The RTC Certified Pick: Texas Southern

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Bracket Prep: North Carolina Central, Western Michigan, Cal Poly, Stephen F. Austin, Weber State

Posted by Adam Stillman & Tommy Lemoine on March 16th, 2014

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As we move through the final stages of Championship Week, we’ll continue to bring you short reviews of each of the automatic qualifiers to help you fill out your bracket next week. Here’s what you need to know about the most recent bid winners. 

North Carolina Central

North Carolina Central is headed to the NCAA Tournament for the first time ever. (ETHAN HYMAN/News Observer)

North Carolina Central is headed to the NCAA Tournament for the first time ever. (ETHAN HYMAN/News Observer)

  • MEAC Champion (28-5, 18-1)
  • RPI/Pomeroy/Sagarin = #104/#78/#84
  • Adjusted Scoring Margin = +8.9
  • Likely NCAA Seed: #14

Three Bruce Pearls of Wisdom.

  1. Head coach LeVelle Moton began shedding tears in the waning minutes of North Carolina Central’s MEAC Championship victory over Morgan State on Saturday, and why not? The former NCCU player had just clinched his alma mater’s first NCAA Tournament birth in school history, capping off an outstanding 28-win campaign that has the chance to get even better. It was the Eagles’ 20th win in a row, a 71-62 outcome that featured many of the same components that made them so tough throughout the regular season: great defense, lots of free throws and lots of Jeremy Ingram.
  2. NCCU dominated the MEAC this season and its defense is a big reason why. The Eagles hold opponents to the fifth-lowest effective field goal percentage in the country and force a bunch of mishaps – their 24.0 defensive turnover rate trails only VCU, Louisville, Stephen F. Austin and Eastern Kentucky. They make life difficult for ball-handlers, rarely find themselves out of position and crowd the paint when opponents try dumping the ball inside. In fact, aside from some sub-par defensive rebounding numbers – due in part because of their limited size, in part because they force a lot of outside shots (and thus long rebounds) – NCCU is well above average in most other defensive categories.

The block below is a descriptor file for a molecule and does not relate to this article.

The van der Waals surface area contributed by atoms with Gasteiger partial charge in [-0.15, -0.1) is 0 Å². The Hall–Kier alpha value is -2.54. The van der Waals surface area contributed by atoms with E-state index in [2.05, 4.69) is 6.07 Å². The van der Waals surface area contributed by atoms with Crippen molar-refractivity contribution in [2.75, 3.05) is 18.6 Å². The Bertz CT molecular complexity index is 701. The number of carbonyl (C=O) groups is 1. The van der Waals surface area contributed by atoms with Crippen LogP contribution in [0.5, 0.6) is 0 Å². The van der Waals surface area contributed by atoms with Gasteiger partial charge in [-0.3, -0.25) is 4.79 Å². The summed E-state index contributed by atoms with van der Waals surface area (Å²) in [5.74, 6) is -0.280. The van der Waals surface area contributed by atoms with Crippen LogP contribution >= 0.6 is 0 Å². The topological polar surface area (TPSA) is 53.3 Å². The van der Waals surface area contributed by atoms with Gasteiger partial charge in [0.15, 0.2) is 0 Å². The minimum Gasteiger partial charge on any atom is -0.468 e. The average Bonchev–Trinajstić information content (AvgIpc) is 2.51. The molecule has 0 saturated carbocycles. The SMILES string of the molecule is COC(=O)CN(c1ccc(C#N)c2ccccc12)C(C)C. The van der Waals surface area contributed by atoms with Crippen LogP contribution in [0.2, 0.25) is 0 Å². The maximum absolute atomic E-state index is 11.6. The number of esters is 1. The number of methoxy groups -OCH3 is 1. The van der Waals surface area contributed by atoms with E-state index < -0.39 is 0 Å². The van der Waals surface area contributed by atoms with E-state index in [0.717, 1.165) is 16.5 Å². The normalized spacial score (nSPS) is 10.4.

3. The Eagles start three seniors and two juniors and their top reserves are both upperclassmen, altogether making up a roster that’s the fourth-most experienced in America. The leader among them is Jeremy Ingram, a 6’3’’ guard who averages 20 points per game and just about always gets his fill, even on off-nights. He scored at least 14 points in 27 of 33 games this season, including six 30-plus point outings, and does large chunk of his damage from the free throw line. Ingram attacks the basket and draws fouls when he doesn’t finish – he shoots 76 percent from the stripe – but he’s also the best outside shooting threat on a team that doesn’t shoot many threes. Still, NCCU might be at its best when other guys step up alongside Ingram. He scored 37 in the team’s nonconference loss to Wichita State, but no other player reached double figures. In the Eagles’ upset of North Carolina State? Ingram dropped 29, but there were strong offensive contributions across the board. Undersized big men Jay Copeland and Jordan Parks are also crucial for NCCU – they each rank among the better offensive rebounders in the nation and will need to continue generating second-chances if the Eagles are going to do damage next week.

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Four Thoughts on Arizona’s Season Opener

Posted by Andrew Murawa on November 11th, 2013

Arizona opened its season in ho-hum fashion on Friday night with an 11-point win over a middling Cal Poly team. While the final margin wasn’t necessarily impressive, the Wildcats did show off some things that should have their fans excited. Let’s take a look at four of them: